Congress faces a big task this month trying to decide the fate of the controversial Section 215 program, which allows the NSA to collect huge amounts of phone records. So what exactly are its options?
In this excerpt from Dissent: The History of an American Idea, Ralph Young looks at how the limits of dissent as one of our nation’s defining characteristics were tested during World War I.
Few things are at the core of our constitutional process like presidential elections. And in some cases, little-known candidates get into the White House race in the most-interesting ways.
Harry Truman went from being a county judge to deciding to use atomic warfare at World War II’s end. Here’s a quick look at 10 facts about Truman’s sudden ascendency to the White House—and the deal with his middle name.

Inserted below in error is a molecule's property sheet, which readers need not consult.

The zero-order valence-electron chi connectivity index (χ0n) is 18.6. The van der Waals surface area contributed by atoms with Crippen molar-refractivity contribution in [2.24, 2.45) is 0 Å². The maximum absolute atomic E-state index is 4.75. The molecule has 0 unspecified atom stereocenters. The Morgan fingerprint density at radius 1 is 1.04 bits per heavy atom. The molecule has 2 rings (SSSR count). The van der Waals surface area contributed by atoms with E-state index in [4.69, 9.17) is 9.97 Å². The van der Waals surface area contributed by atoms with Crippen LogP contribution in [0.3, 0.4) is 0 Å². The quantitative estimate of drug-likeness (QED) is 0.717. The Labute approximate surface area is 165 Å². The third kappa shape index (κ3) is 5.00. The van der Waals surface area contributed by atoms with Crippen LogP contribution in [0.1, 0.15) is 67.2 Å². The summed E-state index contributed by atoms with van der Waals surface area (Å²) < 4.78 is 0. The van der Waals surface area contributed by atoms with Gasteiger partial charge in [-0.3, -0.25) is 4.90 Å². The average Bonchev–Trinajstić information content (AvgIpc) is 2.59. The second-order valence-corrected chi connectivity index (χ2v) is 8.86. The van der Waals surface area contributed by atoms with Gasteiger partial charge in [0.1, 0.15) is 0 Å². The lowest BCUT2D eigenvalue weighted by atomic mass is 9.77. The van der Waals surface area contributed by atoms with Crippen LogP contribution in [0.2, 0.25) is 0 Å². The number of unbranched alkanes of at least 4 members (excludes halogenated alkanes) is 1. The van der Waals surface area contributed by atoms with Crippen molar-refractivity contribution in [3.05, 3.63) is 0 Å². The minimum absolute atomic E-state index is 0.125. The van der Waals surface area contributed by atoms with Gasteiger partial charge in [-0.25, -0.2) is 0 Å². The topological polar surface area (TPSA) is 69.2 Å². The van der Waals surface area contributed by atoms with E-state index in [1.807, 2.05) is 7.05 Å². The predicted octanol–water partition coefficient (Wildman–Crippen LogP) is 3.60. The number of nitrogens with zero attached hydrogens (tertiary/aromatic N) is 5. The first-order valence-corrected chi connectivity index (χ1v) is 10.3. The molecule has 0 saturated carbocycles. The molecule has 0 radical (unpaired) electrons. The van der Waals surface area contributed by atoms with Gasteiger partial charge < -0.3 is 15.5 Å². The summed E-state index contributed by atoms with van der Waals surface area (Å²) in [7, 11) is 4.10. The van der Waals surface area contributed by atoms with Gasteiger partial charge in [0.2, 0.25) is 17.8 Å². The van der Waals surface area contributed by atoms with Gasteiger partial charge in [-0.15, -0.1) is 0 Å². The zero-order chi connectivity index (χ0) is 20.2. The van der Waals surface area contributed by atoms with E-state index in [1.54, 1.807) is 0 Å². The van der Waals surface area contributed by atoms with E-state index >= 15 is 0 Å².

In this commentary, Chris Edelson from American University says the definition of executive powers within the Constitution must be addressed during the 2016 campaign process.
Lyle Denniston, the National Constitution Center’s constitutional literacy adviser, looks at a proposed change to the secret Foreign Intelligence Surveillance Court that would allow adversarial opinions in certain situations.
The 27th Amendment is the most recent amendment to the Constitution, and its existence today can be traced to a college student who proposed the idea in a term paper and was given a C by his professor for the idea.
Today we celebrate the 23rd anniversary of the 27th Amendment’s ratification. Here’s what you need to know.
The National Constitution Center’s Jeffrey Rosen is joined by Ellen Kreitzberg and David B. Rivkin Jr. to discuss a major Supreme Court case about the use of lethal injection as an execution method.
On National Teacher Day, Constitution Daily looks at 10 Presidents who were teachers in some capacity before they occupied the White House – including one who later married his own teacher.